A new article published in Frontiers in Pharmacology by the University of New Mexico researchers found that the pros may not outweigh the cons when seeking symptom relief with medical cannabis.
The study, composed of about 2000 individuals, tracked medical cannabis usage sessions and recorded positive ‘highs’ and negative side effects. The senior author of the paper Jacob Vigil (Associate Professor of Psychology at the University of New Mexico), described the study’s goal as one aimed at how the cannabis-induced ‘high’ can be defined within a medical setting. He stated, “Feeling ‘high’ is poorly defined in the scientific literature, but is generally associated with both impairment and feelings of euphoria…Typically, feeling ‘high’ is assumed to be the goal of recreational use, but a limitation to cannabis’ therapeutic potential. In this paper, we test the validity of this assumption and find that feeling ‘high’ may be an unavoidable component of using cannabis medicinally.”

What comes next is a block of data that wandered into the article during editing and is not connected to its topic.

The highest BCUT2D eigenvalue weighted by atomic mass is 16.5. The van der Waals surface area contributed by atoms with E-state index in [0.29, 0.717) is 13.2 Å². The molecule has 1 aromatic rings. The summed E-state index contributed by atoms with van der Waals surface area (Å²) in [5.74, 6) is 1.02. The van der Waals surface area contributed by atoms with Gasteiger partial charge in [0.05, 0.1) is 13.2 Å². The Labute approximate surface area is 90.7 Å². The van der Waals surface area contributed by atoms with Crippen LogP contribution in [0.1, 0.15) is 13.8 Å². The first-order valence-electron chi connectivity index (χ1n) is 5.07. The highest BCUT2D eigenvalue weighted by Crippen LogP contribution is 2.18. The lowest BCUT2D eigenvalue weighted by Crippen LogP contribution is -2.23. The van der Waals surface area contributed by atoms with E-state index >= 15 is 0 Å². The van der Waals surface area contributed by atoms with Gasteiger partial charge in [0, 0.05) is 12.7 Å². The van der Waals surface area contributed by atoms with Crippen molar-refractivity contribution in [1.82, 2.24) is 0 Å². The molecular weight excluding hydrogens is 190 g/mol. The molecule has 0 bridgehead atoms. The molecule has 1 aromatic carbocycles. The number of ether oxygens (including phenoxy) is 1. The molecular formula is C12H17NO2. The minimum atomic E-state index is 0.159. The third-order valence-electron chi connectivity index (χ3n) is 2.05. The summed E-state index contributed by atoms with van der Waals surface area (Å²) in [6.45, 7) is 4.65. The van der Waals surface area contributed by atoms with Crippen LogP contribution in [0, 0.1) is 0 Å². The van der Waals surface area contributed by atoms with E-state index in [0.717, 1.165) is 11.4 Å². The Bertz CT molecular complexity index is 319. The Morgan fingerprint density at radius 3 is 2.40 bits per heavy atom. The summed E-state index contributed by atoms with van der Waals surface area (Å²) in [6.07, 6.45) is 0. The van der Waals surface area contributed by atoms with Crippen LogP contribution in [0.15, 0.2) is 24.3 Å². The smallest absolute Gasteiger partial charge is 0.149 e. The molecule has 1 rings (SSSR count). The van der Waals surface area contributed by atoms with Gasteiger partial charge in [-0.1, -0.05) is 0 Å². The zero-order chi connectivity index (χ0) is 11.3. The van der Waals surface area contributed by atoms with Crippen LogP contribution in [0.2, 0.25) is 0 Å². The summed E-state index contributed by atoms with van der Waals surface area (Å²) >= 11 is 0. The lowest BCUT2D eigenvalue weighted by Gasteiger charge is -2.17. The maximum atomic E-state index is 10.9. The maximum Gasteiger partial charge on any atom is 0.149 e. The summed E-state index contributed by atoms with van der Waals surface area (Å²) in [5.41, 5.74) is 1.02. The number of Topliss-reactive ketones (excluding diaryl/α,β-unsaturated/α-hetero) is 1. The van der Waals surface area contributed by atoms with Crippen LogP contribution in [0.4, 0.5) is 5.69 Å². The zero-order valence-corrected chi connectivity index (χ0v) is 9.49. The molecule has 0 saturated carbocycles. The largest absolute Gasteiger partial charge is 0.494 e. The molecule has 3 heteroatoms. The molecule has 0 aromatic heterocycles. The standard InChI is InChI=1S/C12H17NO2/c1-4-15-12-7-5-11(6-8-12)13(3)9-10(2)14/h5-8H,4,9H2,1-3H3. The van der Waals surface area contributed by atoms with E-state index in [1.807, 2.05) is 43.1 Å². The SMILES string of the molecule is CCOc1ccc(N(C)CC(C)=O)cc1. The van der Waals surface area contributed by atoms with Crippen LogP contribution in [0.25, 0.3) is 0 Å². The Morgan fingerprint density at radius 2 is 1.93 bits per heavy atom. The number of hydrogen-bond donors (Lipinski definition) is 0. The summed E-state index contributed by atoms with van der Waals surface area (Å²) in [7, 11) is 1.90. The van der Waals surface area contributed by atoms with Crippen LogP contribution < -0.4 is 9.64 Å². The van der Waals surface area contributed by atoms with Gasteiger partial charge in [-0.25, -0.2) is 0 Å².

49% of the 2000 participants who used cannabis medicinally in this study reported experiencing a ‘high’ which they described positively as “chill” and “happy.” The researchers observed these highs and recorded impairments like clumsiness, confusion, dizziness, brain fog, paranoia, and the feelings of happiness, gratefulness, and general optimism reported by the participants. On the other hand, they also reported more negative effects like “dry mouth” and “red eyes.”
When controlling for levels of CBD and THC, they found that a greater feeling of being high directly correlated to symptom relief in a medical setting. This suggests that the ‘high’ of cannabis use is important for medical symptom relief and should be expected, not avoided, in a clinical setting.
Interestingly, the study's results also found that getting high did not help patients over 40 years old with their symptom relief as much as the younger groups. First author Sarah Stith (Department of Economics, University of New Mexico) notes that the results of this study “suggest that the future of cannabis-as-medicine lies in highly customized treatments rather than the conventional pharmaceutical model of standardized dosing for most patients.”
Finally, it’s noted that higher doses of THC do not alter how ‘high’ a person may feel but that it does increase the negative side effects commonly associated with cannabis usage. The study recommends that researchers consider THC dosage when considering patient medicine non-compliance and patient outcomes.